Another difference: SOME paleo types (not all, not the ones I know best) tend to be anti carb and pro sat fat, and therefore warn against fruit (or more than a little or "low sugar" fruits). To the extent that paleo overlaps with keto, some may even warn against root veg (sugary carrots) or too many vegetables.

    Both can be done in a way that accentuates eating lots of produce, making plants the center of the plate, doing lots of home cooking, so on -- in fact, I think both should, ideally -- but again that does not separate them from many other ways of eating, so it seems weird to claim that they are "very similar."

    Again you keep on missing my point. I am not saying the two diets promote eating the same stuff. Not at all. All I am saying is that both diets eliminate the protein source (meat on one side and legumes on the other), but they both realize that we need proteins so meat and legumes come into play.

    A ton of the trendy WFPB stuff (see, e.g., Freelee, but also various doctor gurus like McDougall, Greger (who was involved in the "documentary" this thread is about), etc.) are very down on protein. They would not acknowledge you need more protein than what you might get eating whatever non animal based foods you may eat (often lots of fruit which is low protein). It's sensible, responsible vegans like Jack Norris who promote eating adequate protein and legumes and so on (most vegans I personally know), but these are often ethical vegans who are concerned with a nutrient-rich diet and of course the ethical issues, but not avoiding processed foods or what not.
    Both promote eating crap load of fruit and veggies. Thats all.

    Again, some in both camps do, just like some who are neither paleo nor vegan do. People who are vegan mainly for the ethics may not, may not promote any kind of diet, and I've run into (largely online) a disappointing number of paleo types who also do not promote eating lots of fruit and veg, but merely cutting out the foods they cut out (and often eating lots of meat).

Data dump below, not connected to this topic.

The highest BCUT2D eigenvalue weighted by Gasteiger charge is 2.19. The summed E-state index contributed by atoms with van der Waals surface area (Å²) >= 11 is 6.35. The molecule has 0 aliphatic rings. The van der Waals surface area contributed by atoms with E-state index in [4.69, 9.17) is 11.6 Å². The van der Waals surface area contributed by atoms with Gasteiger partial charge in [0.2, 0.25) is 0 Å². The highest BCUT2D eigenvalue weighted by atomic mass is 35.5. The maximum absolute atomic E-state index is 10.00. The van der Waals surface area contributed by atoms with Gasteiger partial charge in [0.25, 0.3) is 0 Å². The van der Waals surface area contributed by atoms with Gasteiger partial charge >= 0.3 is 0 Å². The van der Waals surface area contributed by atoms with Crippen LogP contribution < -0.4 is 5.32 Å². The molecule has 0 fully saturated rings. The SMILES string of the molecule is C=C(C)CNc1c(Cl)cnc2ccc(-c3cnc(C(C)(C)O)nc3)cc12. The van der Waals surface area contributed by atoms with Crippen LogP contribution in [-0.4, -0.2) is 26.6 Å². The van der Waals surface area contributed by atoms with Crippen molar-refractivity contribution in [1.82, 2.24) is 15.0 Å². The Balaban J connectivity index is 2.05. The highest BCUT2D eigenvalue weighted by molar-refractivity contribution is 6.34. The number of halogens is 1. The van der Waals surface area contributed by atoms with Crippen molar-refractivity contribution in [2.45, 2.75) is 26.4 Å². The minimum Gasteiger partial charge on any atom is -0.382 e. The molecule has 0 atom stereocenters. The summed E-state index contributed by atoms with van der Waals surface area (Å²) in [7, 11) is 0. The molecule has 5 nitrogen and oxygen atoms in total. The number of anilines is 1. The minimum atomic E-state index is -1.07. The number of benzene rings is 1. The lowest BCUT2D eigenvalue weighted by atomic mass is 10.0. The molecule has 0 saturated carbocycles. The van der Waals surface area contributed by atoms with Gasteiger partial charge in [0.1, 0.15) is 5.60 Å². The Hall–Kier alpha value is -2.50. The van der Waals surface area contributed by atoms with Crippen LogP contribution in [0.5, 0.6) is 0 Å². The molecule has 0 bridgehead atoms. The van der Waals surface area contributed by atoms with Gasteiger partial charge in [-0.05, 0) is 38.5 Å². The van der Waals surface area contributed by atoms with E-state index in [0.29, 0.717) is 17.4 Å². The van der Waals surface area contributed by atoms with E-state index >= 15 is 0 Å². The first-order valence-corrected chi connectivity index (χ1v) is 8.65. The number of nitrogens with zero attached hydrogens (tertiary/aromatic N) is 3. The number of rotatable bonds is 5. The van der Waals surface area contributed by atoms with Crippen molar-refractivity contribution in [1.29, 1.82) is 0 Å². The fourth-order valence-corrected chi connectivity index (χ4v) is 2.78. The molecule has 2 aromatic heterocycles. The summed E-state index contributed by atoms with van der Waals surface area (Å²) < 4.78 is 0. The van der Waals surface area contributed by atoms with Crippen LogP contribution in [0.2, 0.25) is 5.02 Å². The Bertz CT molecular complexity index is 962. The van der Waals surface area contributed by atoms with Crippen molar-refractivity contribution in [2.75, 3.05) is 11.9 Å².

Yes, I think the paleo diet properly done ought to involve a huge amount of vegetables and some fruit (amount based on preference). That doesn't seem to be the real distinguishing feature of the paleo diet.

    I think you and I agree largely on what a good diet involves and that both vegan and paleo diets can be good diets, and are just debating over whether the things that make something a good diet are distinguishing features of paleo and vegan diets? Maybe? Not sure.

    I'm not anti vegan or paleo, think both can be good diets (or bad diets, if done badly), and also think lots of diets that are neither vegan or paleo can be just as good (or just as bad, done badly).
  • janejellyroll
    janejellyroll Posts: 25,878 Member
    crazyravr wrote: »
    lemurcat12 wrote: »
    crazyravr wrote: »
    hollysin81 wrote: »
    crazyravr wrote: »
    hollysin81 wrote: »
    I haven't seen it but have heard enough to know I'm not going to bother.. Paleo and Vegan.. Two opposite ends of the scale, yet each will tell you it's the best (or only) option. Each to their own in terms of what people choose to put into their bodies for whatever reasons. I eat meat, but I source it locally and make the effort to know where it's raised and what it's been fed. So from a health point of view, I don't disagree with eating meat or animal products. I do however, disagree with mass produced, inhumanely farmed meat and animal products.

    Interesting topic. I like it :)

    Yes, but please do note that both of these ways preach to you the importance of nutrient dense foods. Paleo will never tell you not to eat veggies. Hell, I eat more veggies now than I ever did. Like wise for the vegans, eat crap load of veggies but instead of meat get your proteins elsewhere. That simple. Neither does advertise that you should be eating any kind of processed foods. So although they both might be very different ways of eating and ways of life, they are very similar.